Eastern Diamondback Rattlesnake
Eastern Diamondback Rattlesnake
The Eastern Diamondback Rattlesnake is a poisonous pit viper species found in the southeastern United States. The Eastern Diamondback Rattlesnake should not be approached or handled by anyone but professional snake handlers. This snake is extremely dangerous and should be avoided. If you are unfortunate enough to be bitten by one seek medical care at once at the nearest hospital emergency room.
Eastern Diamondback Rattlesnakes can approach lengths of seven to eight feet and can weigh twenty five pounds or more. Again let me warn you that this is a dangerous snake that should only be handled by professional snake handlers. This is not a snake to be kept as a pet. it should only be kept by professionals who have a legitimate reason to keep it.
Cottontail rabbits are the favorite prey of large diamondback rattlesnakes in the wild. Eastern Diamondback Rattlesnakes are found from North Carolina down to southern Florida and west to Louisiana. In the wild the snake will usually rattle and let you know to stay away but not always. They like rocky areas but can be found in your back yard. If you do find one in your yard avoid it and call a professional or your local police. A large or for that matter even a small eastern diamondback rattlesnake should be avoided. They can bite you and can kill you.
Eastern Diamondback Rattlesnakes can strike up to one third the length of their body but fortunately they will usually avoid humans if given the chance. Their venom is a potent hemotoxin that kills red blood cells and causes tissue damage. Bites are very painful and if your bitten you should seek medical help at once. A baby rattlesnake can be much more deadly than an adult because the babies have much less control over how much venom they inject.
In the wild the snake feeds on rats, mice, squirrels and the larger ones eat cottontail rabbits.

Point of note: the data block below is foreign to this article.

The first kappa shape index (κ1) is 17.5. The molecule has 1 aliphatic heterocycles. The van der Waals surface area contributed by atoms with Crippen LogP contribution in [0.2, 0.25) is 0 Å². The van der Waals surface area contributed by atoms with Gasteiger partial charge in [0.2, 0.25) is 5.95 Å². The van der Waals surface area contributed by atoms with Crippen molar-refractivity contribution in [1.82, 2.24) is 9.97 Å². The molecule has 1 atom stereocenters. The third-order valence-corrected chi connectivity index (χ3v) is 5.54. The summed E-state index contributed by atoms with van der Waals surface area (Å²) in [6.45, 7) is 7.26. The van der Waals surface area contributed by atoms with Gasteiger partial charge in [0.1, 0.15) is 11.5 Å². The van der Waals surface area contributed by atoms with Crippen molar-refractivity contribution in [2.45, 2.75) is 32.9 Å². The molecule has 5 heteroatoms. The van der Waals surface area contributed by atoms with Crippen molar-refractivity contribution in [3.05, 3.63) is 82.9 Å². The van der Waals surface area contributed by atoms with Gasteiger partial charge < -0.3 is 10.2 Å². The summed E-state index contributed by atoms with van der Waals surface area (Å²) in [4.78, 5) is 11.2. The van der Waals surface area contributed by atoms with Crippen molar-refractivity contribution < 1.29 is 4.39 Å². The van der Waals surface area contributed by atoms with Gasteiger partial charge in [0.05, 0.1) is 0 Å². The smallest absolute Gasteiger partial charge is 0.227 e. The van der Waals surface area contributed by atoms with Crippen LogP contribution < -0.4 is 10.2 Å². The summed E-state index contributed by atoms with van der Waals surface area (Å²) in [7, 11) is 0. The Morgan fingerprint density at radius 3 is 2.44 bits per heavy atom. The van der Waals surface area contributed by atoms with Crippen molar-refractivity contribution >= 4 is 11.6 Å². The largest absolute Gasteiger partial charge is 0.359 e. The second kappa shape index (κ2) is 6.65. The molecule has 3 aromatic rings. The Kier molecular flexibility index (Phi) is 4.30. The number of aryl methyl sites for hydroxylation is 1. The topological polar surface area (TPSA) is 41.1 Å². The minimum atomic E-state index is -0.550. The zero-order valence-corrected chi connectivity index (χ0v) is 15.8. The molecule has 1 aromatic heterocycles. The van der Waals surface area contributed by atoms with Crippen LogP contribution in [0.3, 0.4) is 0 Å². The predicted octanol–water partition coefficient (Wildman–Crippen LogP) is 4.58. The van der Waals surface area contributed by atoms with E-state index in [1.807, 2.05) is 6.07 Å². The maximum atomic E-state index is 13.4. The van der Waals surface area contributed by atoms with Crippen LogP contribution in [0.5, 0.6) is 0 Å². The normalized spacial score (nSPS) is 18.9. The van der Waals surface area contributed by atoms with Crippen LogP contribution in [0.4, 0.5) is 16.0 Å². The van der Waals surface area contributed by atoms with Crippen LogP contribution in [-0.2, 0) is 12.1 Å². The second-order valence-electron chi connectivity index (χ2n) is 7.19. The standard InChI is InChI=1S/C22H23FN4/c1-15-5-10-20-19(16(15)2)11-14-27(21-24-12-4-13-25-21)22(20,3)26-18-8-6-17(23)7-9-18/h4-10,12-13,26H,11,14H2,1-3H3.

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Here is a video of a Eatern Diamondback Rattlesnake in the wild in Florida.
Eastern Diamondback Rattlesnakes
I do research and keep the Eastern Diamondback Rattlesnake ( In Fact About 100 Of Them ) but I am a professional and I have a reason for keeping them. And yes even I have been bitten by one. I was bitten through a snake bag by a large six foot specimen and spent two days in the hospital and was sick for days. It was a very unpleasant experience. I have had several friends bitten by this kind of snake and I had one friend killed by a Eastern Diamondback Rattlesnake. As I said I do venom research and have a reason to keep these snakes but I want to warn everyone that these snakes are very dangerous.
Rattle Snakes such as the Eastern Diamondback Rattlesnake are not great climbers but they are great swimmers. They have been spotted in salt water swimming often miles from land especially in the area of the Florida Keys.
If you approach a Eastern Diamondback Rattlesnake it may or may not rattle a warning. But it may stand its ground and strike at you over and over. Never believe the myth that a rattlesnake must rattle before it can strike. This is not true and many people have been bitten by rattlesnakes that never made a sound.
Eastern Diamondback Rattlesnakes have been known to live twenty years or more but this was usually in captivity. In the wild the snakes usually live a much shorter life and many are killed especially in some areas of Florida by automobiles.
The thing to keep in mind about Eastern Diamondback Rattlesnakes is these snakes are very large and they have a large amount of venom. This is one reason these snakes are so dangerous. The Eastern Diamondback Rattlesnake also has the longest fangs of any rattlesnake species. The amount of Eastern Diamondback Rattlesnake venom needed to kill a human is 100 - 150 MG. The average large Eastern Diamondback Rattlesnake can produce 450 - 500 MG of venom when the snake is milked to harvest its venom so this can give you some ideal of the danger of this snake.
Let me say here again that this snake is not a pet and should never be kept by anyone but professionals. It is a dangerous species of snake and can kill you. I hope if you have comments or questions that you will post them below and thanks for reading my page about the Eastern Diamondback Rattlesnake.
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